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Home Inclusiveness Interview with William Johnson, Curator/Team Leader, tribal cultural resource management
Interview with William Johnson, Curator/Team Leader, tribal cultural resource management
William Johnson serves the Ziibiwing Center of Anishinabe Culture & Lifeways as the Curator/Team Leader for the Cultural Resource Management Department. He is one of two NAGPRA Designees for the Saginaw Chippewa Indian Tribe of Michigan. Mr. Johnson has nearly 20 years of experience dealing directly with NAGPRA issues and is currently serving his second four-year term as the chairman of the Michigan Anishinaabek Cultural Preservation & Repatriation Alliance.
What led you to your field?
Seeing a blood-stained fragment of Mary Todd Lincoln’s dress at the Bay County Historical Society Museum (BCHSM) sealed my fate. I was eventually hired as the BCHSM’s assistant curator at the tender age of 15 years old. Installing traveling exhibits, performing daily maintenance duties, and interacting with the public was exciting. It made me feel like I was doing something important. Caring for historical objects and working in a museum was a dream come true.
How does what you do relate to historic preservation?
On April 9, 2013, the Director of the National Park Service formally approved the proposal of the Saginaw Chippewa Indian Tribe of Michigan to assume certain State Historic Preservation Officer duties within the tribe’s reservation lands and on tribal trust lands in Michigan.
Our tribe assumed formal responsibility for review of federal undertakings pursuant to Section 106 of the National Historic Preservation Act (NHPA) and is consulted in lieu of the State Historic Preservation Office when undertakings take place or affect historic properties within the exterior boundaries of the Isabella Indian Reservation.
Why do you think historic preservation matters?
What courses do you recommend for students interested in this field?
Do you have a favorite preservation project? What about it made it special?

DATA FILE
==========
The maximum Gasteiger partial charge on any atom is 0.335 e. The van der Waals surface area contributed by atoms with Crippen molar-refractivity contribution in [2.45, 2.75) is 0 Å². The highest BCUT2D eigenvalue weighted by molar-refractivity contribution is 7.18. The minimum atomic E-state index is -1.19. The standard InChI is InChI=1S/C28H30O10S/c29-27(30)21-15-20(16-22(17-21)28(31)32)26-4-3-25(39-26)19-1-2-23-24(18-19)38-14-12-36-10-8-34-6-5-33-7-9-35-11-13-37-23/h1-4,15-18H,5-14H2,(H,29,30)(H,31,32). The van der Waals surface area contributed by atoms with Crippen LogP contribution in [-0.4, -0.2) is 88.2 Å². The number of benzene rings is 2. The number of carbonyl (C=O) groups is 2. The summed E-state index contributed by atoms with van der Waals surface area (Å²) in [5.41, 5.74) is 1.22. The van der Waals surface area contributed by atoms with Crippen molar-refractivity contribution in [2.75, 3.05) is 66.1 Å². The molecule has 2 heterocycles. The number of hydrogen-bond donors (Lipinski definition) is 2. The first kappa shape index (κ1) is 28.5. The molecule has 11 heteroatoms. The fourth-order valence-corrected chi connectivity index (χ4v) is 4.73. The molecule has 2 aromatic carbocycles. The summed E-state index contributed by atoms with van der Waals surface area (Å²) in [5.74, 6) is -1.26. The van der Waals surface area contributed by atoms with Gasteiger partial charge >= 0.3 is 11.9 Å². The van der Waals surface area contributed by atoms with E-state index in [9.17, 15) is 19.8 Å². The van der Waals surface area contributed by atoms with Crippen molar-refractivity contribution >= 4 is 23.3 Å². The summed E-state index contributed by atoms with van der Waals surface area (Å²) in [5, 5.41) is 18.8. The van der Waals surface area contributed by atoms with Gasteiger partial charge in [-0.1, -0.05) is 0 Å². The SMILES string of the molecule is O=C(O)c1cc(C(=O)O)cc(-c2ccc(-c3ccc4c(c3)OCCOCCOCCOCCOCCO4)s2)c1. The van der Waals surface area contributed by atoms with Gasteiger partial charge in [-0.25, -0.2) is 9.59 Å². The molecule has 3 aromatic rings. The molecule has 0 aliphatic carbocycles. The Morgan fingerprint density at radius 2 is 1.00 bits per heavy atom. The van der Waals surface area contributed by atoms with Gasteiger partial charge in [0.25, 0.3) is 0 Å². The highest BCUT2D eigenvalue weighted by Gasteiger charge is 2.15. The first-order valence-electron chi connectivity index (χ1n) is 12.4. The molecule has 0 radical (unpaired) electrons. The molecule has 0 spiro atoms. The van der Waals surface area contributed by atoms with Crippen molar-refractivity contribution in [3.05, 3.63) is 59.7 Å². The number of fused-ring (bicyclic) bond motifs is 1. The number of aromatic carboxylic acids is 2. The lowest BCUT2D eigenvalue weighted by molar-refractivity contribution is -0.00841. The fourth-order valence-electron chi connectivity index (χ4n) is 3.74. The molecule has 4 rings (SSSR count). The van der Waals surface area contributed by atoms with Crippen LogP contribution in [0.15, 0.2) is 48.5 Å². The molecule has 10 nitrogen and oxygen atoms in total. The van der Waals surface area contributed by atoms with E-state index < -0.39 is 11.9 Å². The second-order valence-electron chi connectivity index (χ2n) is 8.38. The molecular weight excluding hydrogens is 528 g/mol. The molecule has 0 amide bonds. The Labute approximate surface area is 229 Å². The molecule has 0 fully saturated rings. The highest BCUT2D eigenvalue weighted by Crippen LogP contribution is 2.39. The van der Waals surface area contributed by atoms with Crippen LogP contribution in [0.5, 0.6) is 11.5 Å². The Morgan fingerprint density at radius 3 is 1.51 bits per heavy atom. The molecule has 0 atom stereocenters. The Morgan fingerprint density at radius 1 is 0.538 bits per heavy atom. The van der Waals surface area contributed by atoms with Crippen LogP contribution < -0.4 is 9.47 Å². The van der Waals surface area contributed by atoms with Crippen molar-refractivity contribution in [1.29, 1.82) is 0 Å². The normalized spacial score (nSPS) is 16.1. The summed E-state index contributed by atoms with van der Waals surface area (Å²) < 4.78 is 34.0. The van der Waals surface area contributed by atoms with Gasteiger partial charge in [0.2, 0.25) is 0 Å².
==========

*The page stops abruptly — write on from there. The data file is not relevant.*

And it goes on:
The nominated property encompassed extant former school buildings, the grounds associated with them, and the Mission Creek Cemetery including agricultural and woodland areas that historically formed parts of the school campus.
The boarding school is within the exterior boundaries of our reservation lands and is associated with events that have made a significant contribution to the broad patterns of our collective history. It represents the U.S. Federal Government’s policy of cultural assimilation and genocide of Native American people. It was the only federal boarding school in Michigan and the principle boarding school for many tribes.
The Saginaw Chippewa Indian Tribe of Michigan’s Ziibiwing Center of Anishinabe Culture & Lifeways has documented 225 students who perished while attending the boarding school. According to primary documents, only five students were reported to have perished during the operation of the boarding school. On July 10, 1892, the first student perished at the boarding school and was reported in the local newspaper, but no death notice was ever printed in the superintendent’s report.
We host the annual Honoring, Healing & Remembering event on the boarding school grounds to honor our ancestors, educate about the boarding school era and to heal from the effects of intergenerational trauma.
Being awarded back to back Governor’s Awards for Historic Preservation is an amazing accomplishment for our Tribal Historic Preservation Office.